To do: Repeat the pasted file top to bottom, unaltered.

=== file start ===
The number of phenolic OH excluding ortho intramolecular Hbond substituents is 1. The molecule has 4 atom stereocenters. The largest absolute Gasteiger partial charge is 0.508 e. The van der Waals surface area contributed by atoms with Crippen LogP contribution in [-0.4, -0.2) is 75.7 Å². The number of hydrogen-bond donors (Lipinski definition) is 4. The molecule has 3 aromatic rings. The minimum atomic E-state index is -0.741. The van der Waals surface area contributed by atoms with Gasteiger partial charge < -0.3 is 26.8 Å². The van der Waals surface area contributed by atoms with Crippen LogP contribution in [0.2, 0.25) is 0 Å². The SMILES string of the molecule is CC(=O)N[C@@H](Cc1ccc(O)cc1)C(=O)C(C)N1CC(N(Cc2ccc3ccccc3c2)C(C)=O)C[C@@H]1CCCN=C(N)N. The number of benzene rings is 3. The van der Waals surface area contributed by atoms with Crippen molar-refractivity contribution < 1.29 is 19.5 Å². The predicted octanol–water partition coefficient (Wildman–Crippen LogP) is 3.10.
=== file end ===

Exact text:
The number of phenolic OH excluding ortho intramolecular Hbond substituents is 1. The molecule has 4 atom stereocenters. The largest absolute Gasteiger partial charge is 0.508 e. The van der Waals surface area contributed by atoms with Crippen LogP contribution in [-0.4, -0.2) is 75.7 Å². The number of hydrogen-bond donors (Lipinski definition) is 4. The molecule has 3 aromatic rings. The minimum atomic E-state index is -0.741. The van der Waals surface area contributed by atoms with Gasteiger partial charge < -0.3 is 26.8 Å². The van der Waals surface area contributed by atoms with Crippen LogP contribution in [0.2, 0.25) is 0 Å². The SMILES string of the molecule is CC(=O)N[C@@H](Cc1ccc(O)cc1)C(=O)C(C)N1CC(N(Cc2ccc3ccccc3c2)C(C)=O)C[C@@H]1CCCN=C(N)N. The number of benzene rings is 3. The van der Waals surface area contributed by atoms with Crippen molar-refractivity contribution < 1.29 is 19.5 Å². The predicted octanol–water partition coefficient (Wildman–Crippen LogP) is 3.10.